Indeed, viewers and critics alike have welcomed and praised this film. At its Sundance premiere last year, a 10:30 p.m. screening attracted a packed house and inspired a standing ovation before the Q&A started. Bub was not at the screening, nor has she appeared at any subsequent screening. "We've been inviting her to come with us, but she has declined time after time," Franco notes. "We were hopeful that she would actually accept one of the invitations, then she would realize that there's a lot of support out there for her. But we're not able to have her see that." Over the past year, many questions in the Q&A sessions have had to do with Bub--how she feels about her situation in the film and how she is doing now. "Heidi was a very open person from the beginning [about the filming]," says Franco. "She had the need to tell this story because she had never really told her story before. But she still has issues of embarrassment and guilt, and doesn't want to put herself out there in front of an audience. Actually, most of the responses we get in the Q&A are in support of her!"

"Heidi was carrying this bubble of a dream about meeting her mother," Dolgin recalls. "Once that moment of meeting her mother happened, that bubble had to have popped and reality started to emerge. We had this sense of her mother's needs and Heidi's reactions, and it was palpable at the airport. It's not clear from that point on the direction that things were going to go, but I think that for everybody there was that moment of  ‘we're no longer in a dream.' The real documentation of the story unfolding began [at that moment]."

In the film, Bub seems overwhelmed by her new family as soon as she steps off the plane. "It was a lot about body language," Franco remembers. "What happens in the visual world in which we work is that images talk. Faces would have certain expressions, there would be movements and reactions to attempts to hold hands, there's Heidi's reactions to the tactile manifestations of the culture. It was obvious that something was going on within her."

Another pivotal scene occurs as the climax of the film. After 10 days in Vietnam, in which Bub tries to spend time with her family doing normal activities such as shopping for groceries and preparing dinner, her half-brother makes a request for money that leaves her floored. She breaks down and runs from the room. The aftermath seems to be the unraveling of her dream. "It's been a hard process for her," explains Dolgin. "Experts in Vietnamese culture agree that traditionally the member of the family that lives abroad constitutes the lifeline for the rest of the family. And the request for help is considered normal. We feel that Heidi couldn't separate the request for money from the love that she felt she needed. She has a lot of shame and embarrassment about this breakdown and wishes she could have acted differently."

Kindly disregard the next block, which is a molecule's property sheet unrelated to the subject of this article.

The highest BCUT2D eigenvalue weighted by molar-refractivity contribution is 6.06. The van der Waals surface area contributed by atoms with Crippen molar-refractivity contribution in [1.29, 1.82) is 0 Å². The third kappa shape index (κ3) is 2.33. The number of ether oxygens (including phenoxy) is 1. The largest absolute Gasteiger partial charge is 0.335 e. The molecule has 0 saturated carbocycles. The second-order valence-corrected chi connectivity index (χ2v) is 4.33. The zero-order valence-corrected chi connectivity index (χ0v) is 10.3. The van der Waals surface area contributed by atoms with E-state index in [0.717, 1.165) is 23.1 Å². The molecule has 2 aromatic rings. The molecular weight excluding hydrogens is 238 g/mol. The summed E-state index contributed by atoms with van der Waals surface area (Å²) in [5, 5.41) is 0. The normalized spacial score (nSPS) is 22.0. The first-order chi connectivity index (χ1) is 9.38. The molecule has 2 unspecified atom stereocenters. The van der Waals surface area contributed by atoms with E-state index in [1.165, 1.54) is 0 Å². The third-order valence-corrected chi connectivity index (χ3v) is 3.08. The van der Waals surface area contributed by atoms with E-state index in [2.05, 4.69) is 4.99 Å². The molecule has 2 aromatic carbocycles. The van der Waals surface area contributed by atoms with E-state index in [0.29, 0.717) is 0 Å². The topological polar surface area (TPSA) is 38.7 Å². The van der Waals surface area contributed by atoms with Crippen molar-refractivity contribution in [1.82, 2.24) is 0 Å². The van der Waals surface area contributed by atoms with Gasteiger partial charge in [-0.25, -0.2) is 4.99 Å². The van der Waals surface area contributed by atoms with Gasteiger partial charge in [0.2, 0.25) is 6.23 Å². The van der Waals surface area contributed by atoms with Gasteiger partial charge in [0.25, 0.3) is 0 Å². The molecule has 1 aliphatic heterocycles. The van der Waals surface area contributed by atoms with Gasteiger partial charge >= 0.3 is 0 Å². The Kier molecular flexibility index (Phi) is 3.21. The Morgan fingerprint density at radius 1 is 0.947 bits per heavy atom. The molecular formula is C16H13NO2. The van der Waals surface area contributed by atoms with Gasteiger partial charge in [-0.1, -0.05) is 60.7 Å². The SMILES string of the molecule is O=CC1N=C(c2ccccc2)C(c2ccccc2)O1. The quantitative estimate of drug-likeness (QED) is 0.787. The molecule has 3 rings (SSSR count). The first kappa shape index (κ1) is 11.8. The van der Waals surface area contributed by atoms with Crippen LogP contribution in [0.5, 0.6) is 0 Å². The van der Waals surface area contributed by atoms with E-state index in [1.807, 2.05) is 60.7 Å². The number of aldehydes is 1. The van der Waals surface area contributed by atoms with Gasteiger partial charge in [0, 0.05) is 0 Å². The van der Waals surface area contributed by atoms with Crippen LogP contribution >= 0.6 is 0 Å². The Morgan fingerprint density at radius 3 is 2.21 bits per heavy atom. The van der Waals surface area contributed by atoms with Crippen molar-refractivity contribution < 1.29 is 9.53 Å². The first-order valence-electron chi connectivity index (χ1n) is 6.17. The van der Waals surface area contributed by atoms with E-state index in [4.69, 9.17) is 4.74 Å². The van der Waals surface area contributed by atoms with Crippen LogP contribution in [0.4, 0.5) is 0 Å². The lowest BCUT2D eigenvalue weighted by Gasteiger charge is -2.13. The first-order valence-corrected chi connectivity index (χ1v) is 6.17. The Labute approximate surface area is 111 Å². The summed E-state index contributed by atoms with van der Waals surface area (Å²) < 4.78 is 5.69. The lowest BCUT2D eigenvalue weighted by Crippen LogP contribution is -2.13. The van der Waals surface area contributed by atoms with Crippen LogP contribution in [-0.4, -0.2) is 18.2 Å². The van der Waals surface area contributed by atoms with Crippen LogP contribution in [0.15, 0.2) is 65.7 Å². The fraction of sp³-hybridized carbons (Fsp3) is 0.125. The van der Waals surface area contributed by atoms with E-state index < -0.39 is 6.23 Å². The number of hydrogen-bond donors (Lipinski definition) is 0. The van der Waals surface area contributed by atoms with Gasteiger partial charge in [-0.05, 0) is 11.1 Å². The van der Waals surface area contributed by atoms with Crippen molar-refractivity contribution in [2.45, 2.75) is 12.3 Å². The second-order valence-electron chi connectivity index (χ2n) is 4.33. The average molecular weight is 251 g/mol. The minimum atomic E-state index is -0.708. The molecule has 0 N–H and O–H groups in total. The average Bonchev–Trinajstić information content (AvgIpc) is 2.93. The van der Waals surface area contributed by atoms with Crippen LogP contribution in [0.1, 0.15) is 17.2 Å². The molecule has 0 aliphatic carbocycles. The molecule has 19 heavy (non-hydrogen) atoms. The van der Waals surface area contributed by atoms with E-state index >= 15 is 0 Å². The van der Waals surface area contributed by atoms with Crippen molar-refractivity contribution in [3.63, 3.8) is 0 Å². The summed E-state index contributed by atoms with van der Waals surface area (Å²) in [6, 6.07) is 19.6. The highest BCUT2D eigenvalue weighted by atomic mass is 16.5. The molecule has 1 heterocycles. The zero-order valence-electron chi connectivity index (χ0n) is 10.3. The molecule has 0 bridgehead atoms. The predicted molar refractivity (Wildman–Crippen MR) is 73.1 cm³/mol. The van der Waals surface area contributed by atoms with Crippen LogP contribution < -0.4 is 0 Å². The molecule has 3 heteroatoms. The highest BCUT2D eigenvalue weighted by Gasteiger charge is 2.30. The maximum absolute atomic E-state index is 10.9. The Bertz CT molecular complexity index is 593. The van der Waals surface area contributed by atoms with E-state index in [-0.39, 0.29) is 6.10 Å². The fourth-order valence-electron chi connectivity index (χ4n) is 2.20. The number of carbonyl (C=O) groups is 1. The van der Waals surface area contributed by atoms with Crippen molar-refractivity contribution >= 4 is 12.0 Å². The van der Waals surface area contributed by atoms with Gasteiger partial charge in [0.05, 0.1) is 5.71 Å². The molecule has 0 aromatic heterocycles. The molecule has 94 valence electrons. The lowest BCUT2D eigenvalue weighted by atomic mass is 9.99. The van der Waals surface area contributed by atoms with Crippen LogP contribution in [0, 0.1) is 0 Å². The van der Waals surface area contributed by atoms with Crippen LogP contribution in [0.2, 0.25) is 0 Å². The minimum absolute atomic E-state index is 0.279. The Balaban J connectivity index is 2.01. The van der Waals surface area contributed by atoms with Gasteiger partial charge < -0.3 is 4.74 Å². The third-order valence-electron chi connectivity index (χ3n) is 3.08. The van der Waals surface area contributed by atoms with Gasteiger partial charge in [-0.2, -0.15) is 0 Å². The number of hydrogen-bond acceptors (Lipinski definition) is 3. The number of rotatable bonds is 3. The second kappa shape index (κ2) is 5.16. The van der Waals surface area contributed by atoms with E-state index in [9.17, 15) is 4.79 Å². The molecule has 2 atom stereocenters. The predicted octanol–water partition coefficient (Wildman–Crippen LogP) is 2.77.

Many moments like this caused Dolgin and Franco to continuously readjust their shooting strategy. "Gail and I thought that we were going to do a documentary on the celebration of a reunion between a mother and daughter," says Vicente. "But we realized immediately after we got to Vietnam that there was going to be quite more to the story.  Little by little, we realized that everything was going to be different than we thought. I don't think that is so unusual in documentaries. We tried to follow the story as humanly as we could. The story that you end up doing might be completely different in the end."

Heidi Bub had seen several cuts of the film before it went to Sundance, and although she wished the film wasn't about her, she thought the story was very powerful, and for that reason, she never told the filmmakers to abort the process. She has maintained, however, that she is not interested in being exposed to viewers' reactions.  Franco elaborates: "She doesn't want to have to explain herself, but to our minds, she doesn't need to be embarrassed or apologetic about anything. It was the only way that she could understand it at the time. If anything, we consider Heidi extremely strong and courageous for having gone to Vietnam to begin with, and for allowing us to document the process."

Dolgin and Franco hope new audiences bring to Daughter from Danang their own journeys and responses. After returning from Vietnam and her family, Bub says at the end of the film, "The door is closed, but not locked." The other hope is that the film will become a vehicle for her to leave the door open and continue her search for answers about her past and her future.



Lily Ng is executive producer of Happily, Even After, a feature film shot in San Francisco.